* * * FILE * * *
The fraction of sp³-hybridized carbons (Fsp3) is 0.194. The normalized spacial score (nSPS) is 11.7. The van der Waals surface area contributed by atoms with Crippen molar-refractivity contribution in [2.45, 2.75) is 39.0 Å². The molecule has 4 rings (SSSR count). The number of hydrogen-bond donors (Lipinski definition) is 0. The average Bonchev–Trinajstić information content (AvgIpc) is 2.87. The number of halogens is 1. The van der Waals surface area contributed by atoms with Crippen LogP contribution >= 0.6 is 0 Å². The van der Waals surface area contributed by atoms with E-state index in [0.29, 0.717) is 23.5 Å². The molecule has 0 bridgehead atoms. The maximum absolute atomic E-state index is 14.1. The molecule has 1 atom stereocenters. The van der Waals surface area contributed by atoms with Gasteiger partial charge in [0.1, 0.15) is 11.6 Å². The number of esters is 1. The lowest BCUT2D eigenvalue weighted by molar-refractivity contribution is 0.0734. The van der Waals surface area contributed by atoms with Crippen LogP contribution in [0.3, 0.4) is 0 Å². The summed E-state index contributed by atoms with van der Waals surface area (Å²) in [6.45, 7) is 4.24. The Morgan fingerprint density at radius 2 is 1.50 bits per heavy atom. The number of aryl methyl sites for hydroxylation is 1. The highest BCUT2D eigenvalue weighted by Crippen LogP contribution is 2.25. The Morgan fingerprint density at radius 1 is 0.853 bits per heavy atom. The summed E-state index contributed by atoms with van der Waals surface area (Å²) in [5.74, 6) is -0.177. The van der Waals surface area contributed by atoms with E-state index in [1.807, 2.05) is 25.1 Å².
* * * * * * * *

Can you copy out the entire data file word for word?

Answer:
The fraction of sp³-hybridized carbons (Fsp3) is 0.194. The normalized spacial score (nSPS) is 11.7. The van der Waals surface area contributed by atoms with Crippen molar-refractivity contribution in [2.45, 2.75) is 39.0 Å². The molecule has 4 rings (SSSR count). The number of hydrogen-bond donors (Lipinski definition) is 0. The average Bonchev–Trinajstić information content (AvgIpc) is 2.87. The number of halogens is 1. The van der Waals surface area contributed by atoms with Crippen LogP contribution >= 0.6 is 0 Å². The van der Waals surface area contributed by atoms with E-state index in [0.29, 0.717) is 23.5 Å². The molecule has 0 bridgehead atoms. The maximum absolute atomic E-state index is 14.1. The molecule has 1 atom stereocenters. The van der Waals surface area contributed by atoms with Gasteiger partial charge in [0.1, 0.15) is 11.6 Å². The number of esters is 1. The lowest BCUT2D eigenvalue weighted by molar-refractivity contribution is 0.0734. The van der Waals surface area contributed by atoms with Crippen LogP contribution in [0.3, 0.4) is 0 Å². The summed E-state index contributed by atoms with van der Waals surface area (Å²) in [6.45, 7) is 4.24. The Morgan fingerprint density at radius 2 is 1.50 bits per heavy atom. The number of aryl methyl sites for hydroxylation is 1. The highest BCUT2D eigenvalue weighted by Crippen LogP contribution is 2.25. The Morgan fingerprint density at radius 1 is 0.853 bits per heavy atom. The summed E-state index contributed by atoms with van der Waals surface area (Å²) in [5.74, 6) is -0.177. The van der Waals surface area contributed by atoms with E-state index in [1.807, 2.05) is 25.1 Å².